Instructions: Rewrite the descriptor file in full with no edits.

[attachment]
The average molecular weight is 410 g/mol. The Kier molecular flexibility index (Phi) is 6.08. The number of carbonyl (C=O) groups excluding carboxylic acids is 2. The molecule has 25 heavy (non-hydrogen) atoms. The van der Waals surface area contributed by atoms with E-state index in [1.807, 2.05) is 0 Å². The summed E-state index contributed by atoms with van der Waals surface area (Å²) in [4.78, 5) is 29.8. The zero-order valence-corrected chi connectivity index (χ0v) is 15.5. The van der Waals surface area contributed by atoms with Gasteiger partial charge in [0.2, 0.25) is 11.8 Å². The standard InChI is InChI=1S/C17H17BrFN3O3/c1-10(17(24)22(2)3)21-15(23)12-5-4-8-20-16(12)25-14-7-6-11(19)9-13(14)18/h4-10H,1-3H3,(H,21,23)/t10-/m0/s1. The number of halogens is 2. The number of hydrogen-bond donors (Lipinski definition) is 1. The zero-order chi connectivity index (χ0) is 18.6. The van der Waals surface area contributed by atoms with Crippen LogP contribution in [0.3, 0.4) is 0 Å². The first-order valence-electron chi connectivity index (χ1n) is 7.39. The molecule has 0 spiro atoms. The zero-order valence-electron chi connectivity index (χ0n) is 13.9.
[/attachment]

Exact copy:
The average molecular weight is 410 g/mol. The Kier molecular flexibility index (Phi) is 6.08. The number of carbonyl (C=O) groups excluding carboxylic acids is 2. The molecule has 25 heavy (non-hydrogen) atoms. The van der Waals surface area contributed by atoms with E-state index in [1.807, 2.05) is 0 Å². The summed E-state index contributed by atoms with van der Waals surface area (Å²) in [4.78, 5) is 29.8. The zero-order valence-corrected chi connectivity index (χ0v) is 15.5. The van der Waals surface area contributed by atoms with Gasteiger partial charge in [0.2, 0.25) is 11.8 Å². The standard InChI is InChI=1S/C17H17BrFN3O3/c1-10(17(24)22(2)3)21-15(23)12-5-4-8-20-16(12)25-14-7-6-11(19)9-13(14)18/h4-10H,1-3H3,(H,21,23)/t10-/m0/s1. The number of halogens is 2. The number of hydrogen-bond donors (Lipinski definition) is 1. The zero-order chi connectivity index (χ0) is 18.6. The van der Waals surface area contributed by atoms with Crippen LogP contribution in [0.3, 0.4) is 0 Å². The first-order valence-electron chi connectivity index (χ1n) is 7.39. The molecule has 0 spiro atoms. The zero-order valence-electron chi connectivity index (χ0n) is 13.9.